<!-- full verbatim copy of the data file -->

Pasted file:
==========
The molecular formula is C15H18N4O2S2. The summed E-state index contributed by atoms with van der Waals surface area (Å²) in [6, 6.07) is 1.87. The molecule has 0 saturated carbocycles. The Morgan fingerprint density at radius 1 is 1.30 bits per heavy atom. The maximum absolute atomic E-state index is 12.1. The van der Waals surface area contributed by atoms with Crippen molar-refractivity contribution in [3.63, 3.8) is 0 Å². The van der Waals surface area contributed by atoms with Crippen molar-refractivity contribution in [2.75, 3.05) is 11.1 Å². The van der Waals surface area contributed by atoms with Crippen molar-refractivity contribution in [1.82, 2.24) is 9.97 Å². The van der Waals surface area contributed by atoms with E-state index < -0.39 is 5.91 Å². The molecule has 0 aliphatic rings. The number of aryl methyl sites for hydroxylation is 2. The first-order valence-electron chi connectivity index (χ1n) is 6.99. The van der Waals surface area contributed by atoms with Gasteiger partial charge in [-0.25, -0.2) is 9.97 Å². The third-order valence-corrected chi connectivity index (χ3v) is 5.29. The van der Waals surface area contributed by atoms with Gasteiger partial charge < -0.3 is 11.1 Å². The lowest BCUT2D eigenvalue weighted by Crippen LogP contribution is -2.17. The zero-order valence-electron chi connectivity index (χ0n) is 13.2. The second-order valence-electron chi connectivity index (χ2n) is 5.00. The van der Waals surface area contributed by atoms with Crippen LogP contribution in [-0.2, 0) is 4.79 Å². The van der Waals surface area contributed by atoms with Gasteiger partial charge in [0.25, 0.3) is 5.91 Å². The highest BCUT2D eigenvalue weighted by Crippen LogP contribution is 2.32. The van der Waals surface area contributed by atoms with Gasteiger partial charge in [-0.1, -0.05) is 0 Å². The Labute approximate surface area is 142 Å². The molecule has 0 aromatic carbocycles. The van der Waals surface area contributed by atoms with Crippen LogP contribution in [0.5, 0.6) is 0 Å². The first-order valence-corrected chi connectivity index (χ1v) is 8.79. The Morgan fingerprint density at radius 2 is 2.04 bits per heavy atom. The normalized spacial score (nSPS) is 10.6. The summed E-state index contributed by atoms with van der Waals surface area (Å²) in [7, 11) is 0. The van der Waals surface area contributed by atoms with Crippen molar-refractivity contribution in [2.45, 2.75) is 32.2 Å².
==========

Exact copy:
The molecular formula is C15H18N4O2S2. The summed E-state index contributed by atoms with van der Waals surface area (Å²) in [6, 6.07) is 1.87. The molecule has 0 saturated carbocycles. The Morgan fingerprint density at radius 1 is 1.30 bits per heavy atom. The maximum absolute atomic E-state index is 12.1. The van der Waals surface area contributed by atoms with Crippen molar-refractivity contribution in [3.63, 3.8) is 0 Å². The van der Waals surface area contributed by atoms with Crippen molar-refractivity contribution in [2.75, 3.05) is 11.1 Å². The van der Waals surface area contributed by atoms with Crippen molar-refractivity contribution in [1.82, 2.24) is 9.97 Å². The van der Waals surface area contributed by atoms with E-state index < -0.39 is 5.91 Å². The molecule has 0 aliphatic rings. The number of aryl methyl sites for hydroxylation is 2. The first-order valence-electron chi connectivity index (χ1n) is 6.99. The van der Waals surface area contributed by atoms with Gasteiger partial charge in [-0.25, -0.2) is 9.97 Å². The third-order valence-corrected chi connectivity index (χ3v) is 5.29. The van der Waals surface area contributed by atoms with Gasteiger partial charge < -0.3 is 11.1 Å². The lowest BCUT2D eigenvalue weighted by Crippen LogP contribution is -2.17. The zero-order valence-electron chi connectivity index (χ0n) is 13.2. The second-order valence-electron chi connectivity index (χ2n) is 5.00. The van der Waals surface area contributed by atoms with Crippen LogP contribution in [-0.2, 0) is 4.79 Å². The van der Waals surface area contributed by atoms with Gasteiger partial charge in [0.25, 0.3) is 5.91 Å². The highest BCUT2D eigenvalue weighted by Crippen LogP contribution is 2.32. The van der Waals surface area contributed by atoms with Gasteiger partial charge in [-0.1, -0.05) is 0 Å². The Labute approximate surface area is 142 Å². The molecule has 0 aromatic carbocycles. The van der Waals surface area contributed by atoms with Crippen LogP contribution in [0.5, 0.6) is 0 Å². The first-order valence-corrected chi connectivity index (χ1v) is 8.79. The Morgan fingerprint density at radius 2 is 2.04 bits per heavy atom. The normalized spacial score (nSPS) is 10.6. The summed E-state index contributed by atoms with van der Waals surface area (Å²) in [7, 11) is 0. The van der Waals surface area contributed by atoms with Crippen molar-refractivity contribution in [2.45, 2.75) is 32.2 Å².